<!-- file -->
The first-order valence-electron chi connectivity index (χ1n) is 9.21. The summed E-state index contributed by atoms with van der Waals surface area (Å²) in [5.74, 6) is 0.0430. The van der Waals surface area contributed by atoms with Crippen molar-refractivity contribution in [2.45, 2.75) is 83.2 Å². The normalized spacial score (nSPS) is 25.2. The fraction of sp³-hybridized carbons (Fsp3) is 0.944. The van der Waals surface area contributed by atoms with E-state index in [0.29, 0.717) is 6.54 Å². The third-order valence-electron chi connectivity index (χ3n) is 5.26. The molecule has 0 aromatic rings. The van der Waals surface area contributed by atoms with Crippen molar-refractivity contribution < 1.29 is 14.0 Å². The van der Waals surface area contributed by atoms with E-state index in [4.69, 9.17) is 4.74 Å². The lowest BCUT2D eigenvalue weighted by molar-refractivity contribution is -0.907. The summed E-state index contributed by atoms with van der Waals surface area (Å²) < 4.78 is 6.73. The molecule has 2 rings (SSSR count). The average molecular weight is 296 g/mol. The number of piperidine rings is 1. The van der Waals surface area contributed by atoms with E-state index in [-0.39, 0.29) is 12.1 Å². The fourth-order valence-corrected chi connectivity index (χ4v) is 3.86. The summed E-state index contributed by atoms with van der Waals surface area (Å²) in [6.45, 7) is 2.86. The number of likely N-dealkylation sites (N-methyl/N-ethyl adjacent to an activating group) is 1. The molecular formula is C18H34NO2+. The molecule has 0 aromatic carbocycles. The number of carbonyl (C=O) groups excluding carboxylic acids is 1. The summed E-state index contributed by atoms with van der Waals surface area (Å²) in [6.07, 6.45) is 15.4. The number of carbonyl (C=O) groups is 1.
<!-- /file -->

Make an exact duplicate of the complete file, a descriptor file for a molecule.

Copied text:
The first-order valence-electron chi connectivity index (χ1n) is 9.21. The summed E-state index contributed by atoms with van der Waals surface area (Å²) in [5.74, 6) is 0.0430. The van der Waals surface area contributed by atoms with Crippen molar-refractivity contribution in [2.45, 2.75) is 83.2 Å². The normalized spacial score (nSPS) is 25.2. The fraction of sp³-hybridized carbons (Fsp3) is 0.944. The van der Waals surface area contributed by atoms with E-state index in [0.29, 0.717) is 6.54 Å². The third-order valence-electron chi connectivity index (χ3n) is 5.26. The molecule has 0 aromatic rings. The van der Waals surface area contributed by atoms with Crippen molar-refractivity contribution < 1.29 is 14.0 Å². The van der Waals surface area contributed by atoms with E-state index in [4.69, 9.17) is 4.74 Å². The lowest BCUT2D eigenvalue weighted by molar-refractivity contribution is -0.907. The summed E-state index contributed by atoms with van der Waals surface area (Å²) < 4.78 is 6.73. The molecule has 2 rings (SSSR count). The average molecular weight is 296 g/mol. The number of piperidine rings is 1. The van der Waals surface area contributed by atoms with E-state index in [-0.39, 0.29) is 12.1 Å². The fourth-order valence-corrected chi connectivity index (χ4v) is 3.86. The summed E-state index contributed by atoms with van der Waals surface area (Å²) in [6.45, 7) is 2.86. The number of likely N-dealkylation sites (N-methyl/N-ethyl adjacent to an activating group) is 1. The molecular formula is C18H34NO2+. The molecule has 0 aromatic carbocycles. The number of carbonyl (C=O) groups excluding carboxylic acids is 1. The summed E-state index contributed by atoms with van der Waals surface area (Å²) in [6.07, 6.45) is 15.4. The number of carbonyl (C=O) groups is 1.